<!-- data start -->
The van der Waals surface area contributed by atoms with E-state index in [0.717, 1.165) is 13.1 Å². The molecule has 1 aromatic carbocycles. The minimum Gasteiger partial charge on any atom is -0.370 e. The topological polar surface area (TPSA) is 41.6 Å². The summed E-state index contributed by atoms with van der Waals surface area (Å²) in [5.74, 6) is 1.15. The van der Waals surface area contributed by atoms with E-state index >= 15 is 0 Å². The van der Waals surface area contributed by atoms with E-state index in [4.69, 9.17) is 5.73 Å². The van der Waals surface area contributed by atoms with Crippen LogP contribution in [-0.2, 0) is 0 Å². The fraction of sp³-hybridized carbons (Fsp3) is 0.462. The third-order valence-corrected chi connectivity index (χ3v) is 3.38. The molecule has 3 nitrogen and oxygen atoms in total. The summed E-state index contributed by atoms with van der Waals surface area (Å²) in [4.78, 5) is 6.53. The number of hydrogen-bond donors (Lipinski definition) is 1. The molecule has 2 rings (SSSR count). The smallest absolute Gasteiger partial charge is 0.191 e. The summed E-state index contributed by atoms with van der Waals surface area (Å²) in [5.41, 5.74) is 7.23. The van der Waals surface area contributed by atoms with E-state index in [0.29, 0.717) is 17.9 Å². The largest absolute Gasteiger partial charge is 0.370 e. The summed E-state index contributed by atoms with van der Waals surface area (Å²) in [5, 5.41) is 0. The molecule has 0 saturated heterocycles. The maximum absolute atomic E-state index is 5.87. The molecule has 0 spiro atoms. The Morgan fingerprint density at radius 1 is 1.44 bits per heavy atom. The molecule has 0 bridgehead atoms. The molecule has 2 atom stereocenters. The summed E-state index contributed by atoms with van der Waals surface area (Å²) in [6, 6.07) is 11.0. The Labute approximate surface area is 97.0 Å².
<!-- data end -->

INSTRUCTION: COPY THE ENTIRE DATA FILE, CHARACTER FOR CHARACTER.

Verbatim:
The van der Waals surface area contributed by atoms with E-state index in [0.717, 1.165) is 13.1 Å². The molecule has 1 aromatic carbocycles. The minimum Gasteiger partial charge on any atom is -0.370 e. The topological polar surface area (TPSA) is 41.6 Å². The summed E-state index contributed by atoms with van der Waals surface area (Å²) in [5.74, 6) is 1.15. The van der Waals surface area contributed by atoms with E-state index >= 15 is 0 Å². The van der Waals surface area contributed by atoms with E-state index in [4.69, 9.17) is 5.73 Å². The van der Waals surface area contributed by atoms with Crippen LogP contribution in [-0.2, 0) is 0 Å². The fraction of sp³-hybridized carbons (Fsp3) is 0.462. The third-order valence-corrected chi connectivity index (χ3v) is 3.38. The molecule has 3 nitrogen and oxygen atoms in total. The summed E-state index contributed by atoms with van der Waals surface area (Å²) in [4.78, 5) is 6.53. The number of hydrogen-bond donors (Lipinski definition) is 1. The molecule has 2 rings (SSSR count). The smallest absolute Gasteiger partial charge is 0.191 e. The summed E-state index contributed by atoms with van der Waals surface area (Å²) in [5.41, 5.74) is 7.23. The van der Waals surface area contributed by atoms with E-state index in [0.29, 0.717) is 17.9 Å². The largest absolute Gasteiger partial charge is 0.370 e. The summed E-state index contributed by atoms with van der Waals surface area (Å²) in [5, 5.41) is 0. The molecule has 0 saturated heterocycles. The maximum absolute atomic E-state index is 5.87. The molecule has 0 spiro atoms. The Morgan fingerprint density at radius 1 is 1.44 bits per heavy atom. The molecule has 0 bridgehead atoms. The molecule has 2 atom stereocenters. The summed E-state index contributed by atoms with van der Waals surface area (Å²) in [6, 6.07) is 11.0. The Labute approximate surface area is 97.0 Å².